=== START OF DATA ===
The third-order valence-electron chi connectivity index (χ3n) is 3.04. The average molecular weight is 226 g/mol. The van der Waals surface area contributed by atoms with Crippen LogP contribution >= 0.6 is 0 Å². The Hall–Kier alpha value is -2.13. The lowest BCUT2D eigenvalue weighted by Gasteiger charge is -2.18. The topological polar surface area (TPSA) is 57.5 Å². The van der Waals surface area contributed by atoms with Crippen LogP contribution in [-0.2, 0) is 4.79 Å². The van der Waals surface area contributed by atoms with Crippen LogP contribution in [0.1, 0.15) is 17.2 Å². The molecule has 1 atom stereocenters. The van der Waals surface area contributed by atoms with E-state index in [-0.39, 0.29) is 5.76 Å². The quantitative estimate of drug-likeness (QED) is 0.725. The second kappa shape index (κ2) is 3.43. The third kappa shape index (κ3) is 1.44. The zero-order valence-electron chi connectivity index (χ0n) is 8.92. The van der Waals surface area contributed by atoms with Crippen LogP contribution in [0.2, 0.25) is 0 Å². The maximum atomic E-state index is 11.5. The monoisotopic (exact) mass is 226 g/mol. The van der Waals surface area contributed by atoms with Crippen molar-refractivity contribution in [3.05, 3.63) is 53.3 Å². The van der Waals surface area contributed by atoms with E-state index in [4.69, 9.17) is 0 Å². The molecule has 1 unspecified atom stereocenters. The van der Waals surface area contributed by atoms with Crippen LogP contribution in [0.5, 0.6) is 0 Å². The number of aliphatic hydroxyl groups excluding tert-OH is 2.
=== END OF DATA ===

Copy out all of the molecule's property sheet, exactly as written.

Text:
The third-order valence-electron chi connectivity index (χ3n) is 3.04. The average molecular weight is 226 g/mol. The van der Waals surface area contributed by atoms with Crippen LogP contribution >= 0.6 is 0 Å². The Hall–Kier alpha value is -2.13. The lowest BCUT2D eigenvalue weighted by Gasteiger charge is -2.18. The topological polar surface area (TPSA) is 57.5 Å². The van der Waals surface area contributed by atoms with Crippen LogP contribution in [-0.2, 0) is 4.79 Å². The van der Waals surface area contributed by atoms with Crippen LogP contribution in [0.1, 0.15) is 17.2 Å². The molecule has 1 atom stereocenters. The van der Waals surface area contributed by atoms with E-state index in [-0.39, 0.29) is 5.76 Å². The quantitative estimate of drug-likeness (QED) is 0.725. The second kappa shape index (κ2) is 3.43. The third kappa shape index (κ3) is 1.44. The zero-order valence-electron chi connectivity index (χ0n) is 8.92. The van der Waals surface area contributed by atoms with Crippen LogP contribution in [0.2, 0.25) is 0 Å². The maximum atomic E-state index is 11.5. The monoisotopic (exact) mass is 226 g/mol. The van der Waals surface area contributed by atoms with Crippen molar-refractivity contribution in [3.05, 3.63) is 53.3 Å². The van der Waals surface area contributed by atoms with E-state index in [4.69, 9.17) is 0 Å². The molecule has 1 unspecified atom stereocenters. The van der Waals surface area contributed by atoms with Crippen LogP contribution in [0.5, 0.6) is 0 Å². The number of aliphatic hydroxyl groups excluding tert-OH is 2.